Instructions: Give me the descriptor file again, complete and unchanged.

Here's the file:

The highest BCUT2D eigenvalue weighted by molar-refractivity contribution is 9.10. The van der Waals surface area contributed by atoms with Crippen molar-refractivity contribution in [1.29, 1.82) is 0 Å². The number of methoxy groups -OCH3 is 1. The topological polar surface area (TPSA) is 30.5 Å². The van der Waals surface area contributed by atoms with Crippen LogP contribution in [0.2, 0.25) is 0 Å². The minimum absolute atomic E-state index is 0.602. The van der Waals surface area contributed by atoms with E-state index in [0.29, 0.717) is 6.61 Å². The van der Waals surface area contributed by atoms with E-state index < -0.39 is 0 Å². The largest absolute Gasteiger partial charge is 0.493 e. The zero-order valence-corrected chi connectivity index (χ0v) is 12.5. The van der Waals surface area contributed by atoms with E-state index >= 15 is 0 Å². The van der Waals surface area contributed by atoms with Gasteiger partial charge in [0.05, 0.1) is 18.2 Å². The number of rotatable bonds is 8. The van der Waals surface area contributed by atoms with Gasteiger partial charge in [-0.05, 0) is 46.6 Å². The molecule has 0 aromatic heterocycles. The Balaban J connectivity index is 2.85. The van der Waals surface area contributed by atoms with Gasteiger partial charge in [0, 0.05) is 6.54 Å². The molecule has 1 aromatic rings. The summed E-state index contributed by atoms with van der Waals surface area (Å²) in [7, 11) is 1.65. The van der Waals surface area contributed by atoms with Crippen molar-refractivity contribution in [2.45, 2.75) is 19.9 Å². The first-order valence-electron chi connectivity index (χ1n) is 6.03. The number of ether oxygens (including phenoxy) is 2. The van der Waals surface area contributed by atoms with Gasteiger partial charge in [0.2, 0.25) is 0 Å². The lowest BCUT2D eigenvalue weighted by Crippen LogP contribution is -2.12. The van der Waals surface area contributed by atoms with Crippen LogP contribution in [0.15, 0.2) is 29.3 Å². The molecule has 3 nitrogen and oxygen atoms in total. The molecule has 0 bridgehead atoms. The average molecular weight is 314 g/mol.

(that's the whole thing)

The highest BCUT2D eigenvalue weighted by molar-refractivity contribution is 9.10. The van der Waals surface area contributed by atoms with Crippen molar-refractivity contribution in [1.29, 1.82) is 0 Å². The number of methoxy groups -OCH3 is 1. The topological polar surface area (TPSA) is 30.5 Å². The van der Waals surface area contributed by atoms with Crippen LogP contribution in [0.2, 0.25) is 0 Å². The minimum absolute atomic E-state index is 0.602. The van der Waals surface area contributed by atoms with E-state index in [0.29, 0.717) is 6.61 Å². The van der Waals surface area contributed by atoms with E-state index < -0.39 is 0 Å². The largest absolute Gasteiger partial charge is 0.493 e. The zero-order valence-corrected chi connectivity index (χ0v) is 12.5. The van der Waals surface area contributed by atoms with E-state index >= 15 is 0 Å². The van der Waals surface area contributed by atoms with Gasteiger partial charge in [0.05, 0.1) is 18.2 Å². The number of rotatable bonds is 8. The van der Waals surface area contributed by atoms with Gasteiger partial charge in [-0.05, 0) is 46.6 Å². The molecule has 0 aromatic heterocycles. The Balaban J connectivity index is 2.85. The van der Waals surface area contributed by atoms with Gasteiger partial charge in [0, 0.05) is 6.54 Å². The molecule has 1 aromatic rings. The summed E-state index contributed by atoms with van der Waals surface area (Å²) in [7, 11) is 1.65. The van der Waals surface area contributed by atoms with Crippen molar-refractivity contribution in [2.45, 2.75) is 19.9 Å². The first-order valence-electron chi connectivity index (χ1n) is 6.03. The number of ether oxygens (including phenoxy) is 2. The van der Waals surface area contributed by atoms with Gasteiger partial charge in [0.2, 0.25) is 0 Å². The lowest BCUT2D eigenvalue weighted by Crippen LogP contribution is -2.12. The van der Waals surface area contributed by atoms with Crippen LogP contribution in [0.15, 0.2) is 29.3 Å². The molecule has 3 nitrogen and oxygen atoms in total. The molecule has 0 bridgehead atoms. The average molecular weight is 314 g/mol.